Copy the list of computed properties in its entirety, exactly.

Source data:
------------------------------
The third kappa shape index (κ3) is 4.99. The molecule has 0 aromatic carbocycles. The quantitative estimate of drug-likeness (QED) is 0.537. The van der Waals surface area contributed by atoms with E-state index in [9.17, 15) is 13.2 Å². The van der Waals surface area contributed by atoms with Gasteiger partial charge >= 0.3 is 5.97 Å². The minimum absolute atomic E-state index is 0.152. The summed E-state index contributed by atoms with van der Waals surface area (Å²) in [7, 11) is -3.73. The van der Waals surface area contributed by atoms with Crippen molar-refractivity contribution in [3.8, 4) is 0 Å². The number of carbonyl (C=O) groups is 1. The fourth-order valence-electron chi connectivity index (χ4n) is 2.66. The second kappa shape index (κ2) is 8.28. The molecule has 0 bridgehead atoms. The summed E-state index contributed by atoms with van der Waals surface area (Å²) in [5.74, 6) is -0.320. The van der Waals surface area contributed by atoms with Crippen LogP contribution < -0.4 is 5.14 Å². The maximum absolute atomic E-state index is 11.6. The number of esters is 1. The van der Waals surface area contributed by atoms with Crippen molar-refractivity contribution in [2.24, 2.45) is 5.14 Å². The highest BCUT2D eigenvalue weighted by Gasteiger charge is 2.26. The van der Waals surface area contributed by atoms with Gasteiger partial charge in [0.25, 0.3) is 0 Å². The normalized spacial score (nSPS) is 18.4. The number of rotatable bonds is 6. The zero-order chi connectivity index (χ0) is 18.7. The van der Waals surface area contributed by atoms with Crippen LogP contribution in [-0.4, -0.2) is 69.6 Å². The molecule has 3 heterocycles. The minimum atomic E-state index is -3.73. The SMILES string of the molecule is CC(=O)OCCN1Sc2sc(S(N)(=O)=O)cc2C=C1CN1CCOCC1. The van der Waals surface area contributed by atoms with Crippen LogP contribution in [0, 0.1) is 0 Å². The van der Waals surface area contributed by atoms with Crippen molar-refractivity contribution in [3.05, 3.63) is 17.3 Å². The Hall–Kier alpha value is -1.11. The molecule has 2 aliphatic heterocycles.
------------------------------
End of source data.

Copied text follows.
The third kappa shape index (κ3) is 4.99. The molecule has 0 aromatic carbocycles. The quantitative estimate of drug-likeness (QED) is 0.537. The van der Waals surface area contributed by atoms with E-state index in [9.17, 15) is 13.2 Å². The van der Waals surface area contributed by atoms with Gasteiger partial charge >= 0.3 is 5.97 Å². The minimum absolute atomic E-state index is 0.152. The summed E-state index contributed by atoms with van der Waals surface area (Å²) in [7, 11) is -3.73. The van der Waals surface area contributed by atoms with Crippen molar-refractivity contribution in [3.8, 4) is 0 Å². The number of carbonyl (C=O) groups is 1. The fourth-order valence-electron chi connectivity index (χ4n) is 2.66. The second kappa shape index (κ2) is 8.28. The molecule has 0 bridgehead atoms. The summed E-state index contributed by atoms with van der Waals surface area (Å²) in [5.74, 6) is -0.320. The van der Waals surface area contributed by atoms with Crippen LogP contribution < -0.4 is 5.14 Å². The maximum absolute atomic E-state index is 11.6. The number of esters is 1. The van der Waals surface area contributed by atoms with Crippen molar-refractivity contribution in [2.24, 2.45) is 5.14 Å². The highest BCUT2D eigenvalue weighted by Gasteiger charge is 2.26. The van der Waals surface area contributed by atoms with Gasteiger partial charge in [0.25, 0.3) is 0 Å². The normalized spacial score (nSPS) is 18.4. The number of rotatable bonds is 6. The zero-order chi connectivity index (χ0) is 18.7. The van der Waals surface area contributed by atoms with Crippen LogP contribution in [-0.4, -0.2) is 69.6 Å². The molecule has 3 heterocycles. The minimum atomic E-state index is -3.73. The SMILES string of the molecule is CC(=O)OCCN1Sc2sc(S(N)(=O)=O)cc2C=C1CN1CCOCC1. The van der Waals surface area contributed by atoms with Crippen LogP contribution in [0, 0.1) is 0 Å². The van der Waals surface area contributed by atoms with Crippen molar-refractivity contribution in [3.05, 3.63) is 17.3 Å². The Hall–Kier alpha value is -1.11. The molecule has 2 aliphatic heterocycles.